As inductive load increases of a power supply so does the reactive power generated. The higher the reactive ratio of the power generated the lower the power factor will be, on any industrial site you should aim for 0.98 not only for electrical efficiency but the costs related get can get huge and hard to identify on the bills. The inductive load being generated in your case by the equipment used to galvanize a process of which the demand I would expect to be heavily inductive.

Th electrical engineering solution for this is power factor correction which monitors the power factor of an electrical system and reacts proportionally with capacitance. The introduction of the capacitive load counters the inductive loads 'lagging' effect on the power factor of the system with a 'leading' effect.
The aim is to be as close to 1 as possible not leading or lagging both are electrically inefficient. Well specified PFC Equipment will provide an accurate corrected PF reducing electrical faults and lossed and reducing electricity costs
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Old 09-27-2018, 12:56 AM   #12
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PFC correction equipment that uses capacitors is typically done in "steps" of cap banks that are switched in and out of the circuit, so there is only so much granularity that you can attain and sometimes, one part of your system runs leading while other parts are lagging. Since the power is all coming from the same source, all that ultimately matters is the PF for the entire facility being .95 or better. One furnace being leading while the others are lagging is, per your colleague's statement, somewhat "ideal" in that the leading PF of that one furnace was helping out the lagging effects of the others.

When I worked at a steel mill with induction furnaces, what we did was run all of our 600-800HP compressors for the forges with Synchronous motors that were run at a leading PF (negative as you put it) on purpose to correct for the furnaces. There was a continuous analog PF control system so as the induction changed in the furnaces when the ingots melted, the leading PF created by the Synchronous motors was tweaked to that we maintained .98PF almost dead on 24/7/365. That's difficult to get to with banks of capacitors. I've seen some facilities that attained that level of finite control by running a large synchronous motor that is not connected to any load, that's called a "synchronous condenser" when they do that. Used to be more common, now everyone does it with cap banks because they are cheaper and it seems like a waste to let a 600HP motor just sit there running 24/7 with nothing connected to it.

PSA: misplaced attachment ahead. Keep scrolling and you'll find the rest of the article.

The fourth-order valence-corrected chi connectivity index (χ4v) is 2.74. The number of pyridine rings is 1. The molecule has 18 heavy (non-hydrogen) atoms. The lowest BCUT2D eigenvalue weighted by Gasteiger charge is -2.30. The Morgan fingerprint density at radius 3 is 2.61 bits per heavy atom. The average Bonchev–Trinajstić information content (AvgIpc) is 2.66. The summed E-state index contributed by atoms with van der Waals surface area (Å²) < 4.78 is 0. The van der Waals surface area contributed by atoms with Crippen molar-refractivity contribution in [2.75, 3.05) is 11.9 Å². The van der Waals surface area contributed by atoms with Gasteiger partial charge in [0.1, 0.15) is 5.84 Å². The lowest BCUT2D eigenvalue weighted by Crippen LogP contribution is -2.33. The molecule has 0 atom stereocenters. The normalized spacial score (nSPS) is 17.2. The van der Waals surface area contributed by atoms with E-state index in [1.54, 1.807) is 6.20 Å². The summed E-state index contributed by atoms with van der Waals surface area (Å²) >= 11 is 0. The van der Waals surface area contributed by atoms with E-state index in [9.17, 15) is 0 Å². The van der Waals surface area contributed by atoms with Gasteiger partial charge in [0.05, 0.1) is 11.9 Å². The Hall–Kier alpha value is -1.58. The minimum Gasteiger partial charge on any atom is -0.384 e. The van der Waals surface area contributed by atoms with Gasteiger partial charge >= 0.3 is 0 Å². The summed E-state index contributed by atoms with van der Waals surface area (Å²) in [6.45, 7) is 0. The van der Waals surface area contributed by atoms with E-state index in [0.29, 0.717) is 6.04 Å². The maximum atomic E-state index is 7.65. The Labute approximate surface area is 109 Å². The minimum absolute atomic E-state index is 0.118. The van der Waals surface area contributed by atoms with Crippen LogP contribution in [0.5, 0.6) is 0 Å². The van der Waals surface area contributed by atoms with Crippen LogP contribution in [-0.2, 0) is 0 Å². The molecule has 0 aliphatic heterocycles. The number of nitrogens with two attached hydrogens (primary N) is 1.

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Last edited by JRaef; 09-27-2018 at 12:59 AM.
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Old 09-27-2018, 06:32 AM   #13
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A P.F above 0.95 for a site is not difficult to achieve with capacitance delivered correctly. We do this for companies who are using injection moulding etc. which frequently switch large inductive loads. We aim to and have never had too much difficulty on any site achieving an average P.F. of over 0.97.
Modern PFC controllers are very capable in a well specified capacitor bank of selecting the required amount of capacitance to react to the systems current P.F.
We analyse all sizes we recommend power factor correction equipment for a week, so capacitance stage sizes are accurately calculated and relevant to each customers demand. I am aware that some PFC companies are recommending and specifying PFC equipment from electricity bills or without monitoring for any length of time, not sure how harmonics or the stage sizes are considered without this.
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Old 09-27-2018, 06:34 AM   #14
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If you require any power factor correction advice or services id be happy to oblige. I hope you have found my post useful